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Protein Researchers Won t Mind Being SPAMmed with New Informatics Resource

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Genome sequences are being churned out at an incredible rate these days, but functional annotations of genes and proteins lag behind. Likewise, structural genomics projects produce 3D protein structures en masse, but these do not always give a clue to their function. To fill this need, researchers at the San Diego Supercomputer Center, the Keck Graduate Institute, and the Burnham Institute received a five-year, $5.4 million grant from the National Institute of General Medical Sciences this month to build a public resource for “systematic protein annotation and modeling,” christened with the requisite — and rather unfortunate — acronym of SPAM.

Key to the project’s goal of providing functional annotation will be “improved algorithms for sequence comparison, sequence-structure comparison and structure-structure comparison,” said project head Philip Bourne, director for integrative biosciences at SDSC and professor of pharmacology at UCSD. The result will be a core resource of databases containing annotated sequences and predicted structures for proteins from many genomes, plus software and visualization tools. No other public effort is currently creating a resource on this scale, Bourne added.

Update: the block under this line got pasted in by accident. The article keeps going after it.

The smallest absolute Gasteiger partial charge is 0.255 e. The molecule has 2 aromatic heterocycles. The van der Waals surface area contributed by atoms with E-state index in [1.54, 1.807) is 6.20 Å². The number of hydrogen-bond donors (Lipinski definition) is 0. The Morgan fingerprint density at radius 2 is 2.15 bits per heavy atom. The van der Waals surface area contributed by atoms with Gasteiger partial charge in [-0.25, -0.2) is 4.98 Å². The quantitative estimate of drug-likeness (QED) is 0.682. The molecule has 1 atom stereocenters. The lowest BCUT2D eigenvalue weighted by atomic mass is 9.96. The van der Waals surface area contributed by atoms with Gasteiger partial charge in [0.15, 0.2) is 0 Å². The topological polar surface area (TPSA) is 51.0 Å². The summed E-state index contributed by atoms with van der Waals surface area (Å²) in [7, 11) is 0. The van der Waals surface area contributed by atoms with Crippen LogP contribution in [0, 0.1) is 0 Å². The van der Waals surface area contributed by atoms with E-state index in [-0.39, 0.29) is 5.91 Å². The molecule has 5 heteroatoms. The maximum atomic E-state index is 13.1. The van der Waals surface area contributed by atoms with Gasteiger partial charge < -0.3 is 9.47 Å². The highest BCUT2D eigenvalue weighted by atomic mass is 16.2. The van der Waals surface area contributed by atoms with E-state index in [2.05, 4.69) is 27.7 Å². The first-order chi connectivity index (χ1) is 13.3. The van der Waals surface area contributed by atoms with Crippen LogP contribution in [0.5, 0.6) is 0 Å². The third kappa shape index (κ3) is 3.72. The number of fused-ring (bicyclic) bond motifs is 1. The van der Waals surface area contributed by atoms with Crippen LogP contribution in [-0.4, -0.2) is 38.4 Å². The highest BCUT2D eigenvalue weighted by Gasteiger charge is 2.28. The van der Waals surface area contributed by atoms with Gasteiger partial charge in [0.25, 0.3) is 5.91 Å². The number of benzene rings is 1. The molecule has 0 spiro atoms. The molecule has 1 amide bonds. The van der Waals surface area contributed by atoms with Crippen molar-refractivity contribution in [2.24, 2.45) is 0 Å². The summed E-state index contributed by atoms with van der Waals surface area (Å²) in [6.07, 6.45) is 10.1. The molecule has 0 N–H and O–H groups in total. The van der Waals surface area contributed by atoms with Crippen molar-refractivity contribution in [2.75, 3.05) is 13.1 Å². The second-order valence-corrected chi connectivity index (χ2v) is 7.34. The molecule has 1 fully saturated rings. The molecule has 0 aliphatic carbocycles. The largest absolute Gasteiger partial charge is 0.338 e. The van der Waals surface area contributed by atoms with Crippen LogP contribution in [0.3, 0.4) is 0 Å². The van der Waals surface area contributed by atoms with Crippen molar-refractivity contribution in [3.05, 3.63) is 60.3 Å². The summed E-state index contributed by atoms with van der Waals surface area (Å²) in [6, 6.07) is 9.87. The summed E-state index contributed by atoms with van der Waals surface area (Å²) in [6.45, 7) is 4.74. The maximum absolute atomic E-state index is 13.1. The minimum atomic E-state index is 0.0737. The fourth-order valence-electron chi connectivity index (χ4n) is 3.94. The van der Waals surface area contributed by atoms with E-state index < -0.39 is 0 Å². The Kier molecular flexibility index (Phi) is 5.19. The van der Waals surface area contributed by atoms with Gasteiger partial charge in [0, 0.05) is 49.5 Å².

In contrast to other databases that provide annotations for proteins, like SwissProt or PIR, SPAM will largely contain putative annotations based on comparisons, not experimental data. “We already have pipelines [of methods] that take open reading frames and do putative annotation on that data…and we are putting these pipelines together,” said Bourne.

About 10 people will work full-time on the SPAM resource. Gregory Dewey and David Wild at the KGI will focus on new methods for alignment using a statistical mechanics approach; Wild will also develop new methods for protein-fold and remote homolog recognition using a Bayesian network model. Adam Godzik at the Burnham Institute will concentrate on improving homology modeling tools for models with varying degrees of sequence similarity to known structures. Bourne and his colleague Ilya Shindyalov will improve database, query, and visualization tools, as well as the combinatorial extension algorithm for pairwise and multiple structure alignments.

Bourne and his colleagues, in collaboration with Ceres, a Los Angeles-based plant genomics company, have already created an Arabidopsis thaliana protein database, which they made available last month at http://arabidopsis.sdsc.edu. Combining the results from Blast-Wu, Psi-Blast, 123D+, Coils, TmHMM, and SignalP, they modeled domain structures for more than 25,000 predicted Arabidopsis proteins. “The large-scale plan is to do that level of annotation and modeling on all known genomes,” Bourne said.

But Bourne’s long-term plans reach beyond SPAM, which is expected to come online within two months at http://spam.sdsc.edu. Bourne is currently writing grant applications to build a resource called “Encyclopedia of Life,” which would integrate SPAM with other forms ot data.

— JK

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